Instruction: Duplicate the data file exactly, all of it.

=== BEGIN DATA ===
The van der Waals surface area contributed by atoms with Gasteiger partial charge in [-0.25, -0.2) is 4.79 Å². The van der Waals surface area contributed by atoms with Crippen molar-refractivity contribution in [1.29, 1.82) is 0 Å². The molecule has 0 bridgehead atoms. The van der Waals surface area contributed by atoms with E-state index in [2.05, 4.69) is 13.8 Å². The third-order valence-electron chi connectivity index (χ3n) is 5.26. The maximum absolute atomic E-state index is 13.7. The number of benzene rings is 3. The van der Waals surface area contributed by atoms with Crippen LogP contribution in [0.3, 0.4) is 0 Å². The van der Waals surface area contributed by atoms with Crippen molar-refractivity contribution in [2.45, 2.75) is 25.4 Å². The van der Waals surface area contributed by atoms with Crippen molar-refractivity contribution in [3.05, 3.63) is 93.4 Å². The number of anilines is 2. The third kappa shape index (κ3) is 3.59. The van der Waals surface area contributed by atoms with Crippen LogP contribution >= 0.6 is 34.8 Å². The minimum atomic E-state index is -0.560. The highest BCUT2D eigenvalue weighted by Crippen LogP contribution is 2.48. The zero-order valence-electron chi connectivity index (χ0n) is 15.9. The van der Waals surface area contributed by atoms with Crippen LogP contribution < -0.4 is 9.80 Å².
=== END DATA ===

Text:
The van der Waals surface area contributed by atoms with Gasteiger partial charge in [-0.25, -0.2) is 4.79 Å². The van der Waals surface area contributed by atoms with Crippen molar-refractivity contribution in [1.29, 1.82) is 0 Å². The molecule has 0 bridgehead atoms. The van der Waals surface area contributed by atoms with E-state index in [2.05, 4.69) is 13.8 Å². The third-order valence-electron chi connectivity index (χ3n) is 5.26. The maximum absolute atomic E-state index is 13.7. The number of benzene rings is 3. The van der Waals surface area contributed by atoms with Crippen LogP contribution in [0.3, 0.4) is 0 Å². The van der Waals surface area contributed by atoms with Crippen molar-refractivity contribution in [2.45, 2.75) is 25.4 Å². The van der Waals surface area contributed by atoms with Crippen molar-refractivity contribution in [3.05, 3.63) is 93.4 Å². The number of anilines is 2. The third kappa shape index (κ3) is 3.59. The van der Waals surface area contributed by atoms with Crippen LogP contribution >= 0.6 is 34.8 Å². The minimum atomic E-state index is -0.560. The highest BCUT2D eigenvalue weighted by Crippen LogP contribution is 2.48. The zero-order valence-electron chi connectivity index (χ0n) is 15.9. The van der Waals surface area contributed by atoms with Crippen LogP contribution < -0.4 is 9.80 Å².